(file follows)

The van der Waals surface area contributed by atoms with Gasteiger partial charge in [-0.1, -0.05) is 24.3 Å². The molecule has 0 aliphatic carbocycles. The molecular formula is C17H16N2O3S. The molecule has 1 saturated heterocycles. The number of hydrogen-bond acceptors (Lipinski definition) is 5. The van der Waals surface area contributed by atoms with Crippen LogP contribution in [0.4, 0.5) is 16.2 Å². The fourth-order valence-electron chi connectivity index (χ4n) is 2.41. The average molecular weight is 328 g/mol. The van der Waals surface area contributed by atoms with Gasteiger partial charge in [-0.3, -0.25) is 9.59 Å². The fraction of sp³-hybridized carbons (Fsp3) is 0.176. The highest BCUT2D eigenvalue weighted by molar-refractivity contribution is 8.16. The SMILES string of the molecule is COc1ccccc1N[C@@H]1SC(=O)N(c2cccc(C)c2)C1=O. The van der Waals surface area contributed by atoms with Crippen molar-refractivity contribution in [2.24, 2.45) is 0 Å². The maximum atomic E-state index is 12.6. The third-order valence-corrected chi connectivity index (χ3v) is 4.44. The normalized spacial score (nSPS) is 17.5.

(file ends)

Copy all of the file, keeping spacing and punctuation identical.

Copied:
The van der Waals surface area contributed by atoms with Gasteiger partial charge in [-0.1, -0.05) is 24.3 Å². The molecule has 0 aliphatic carbocycles. The molecular formula is C17H16N2O3S. The molecule has 1 saturated heterocycles. The number of hydrogen-bond acceptors (Lipinski definition) is 5. The van der Waals surface area contributed by atoms with Crippen LogP contribution in [0.4, 0.5) is 16.2 Å². The fourth-order valence-electron chi connectivity index (χ4n) is 2.41. The average molecular weight is 328 g/mol. The van der Waals surface area contributed by atoms with Gasteiger partial charge in [-0.3, -0.25) is 9.59 Å². The fraction of sp³-hybridized carbons (Fsp3) is 0.176. The highest BCUT2D eigenvalue weighted by molar-refractivity contribution is 8.16. The SMILES string of the molecule is COc1ccccc1N[C@@H]1SC(=O)N(c2cccc(C)c2)C1=O. The van der Waals surface area contributed by atoms with Crippen molar-refractivity contribution in [2.24, 2.45) is 0 Å². The maximum atomic E-state index is 12.6. The third-order valence-corrected chi connectivity index (χ3v) is 4.44. The normalized spacial score (nSPS) is 17.5.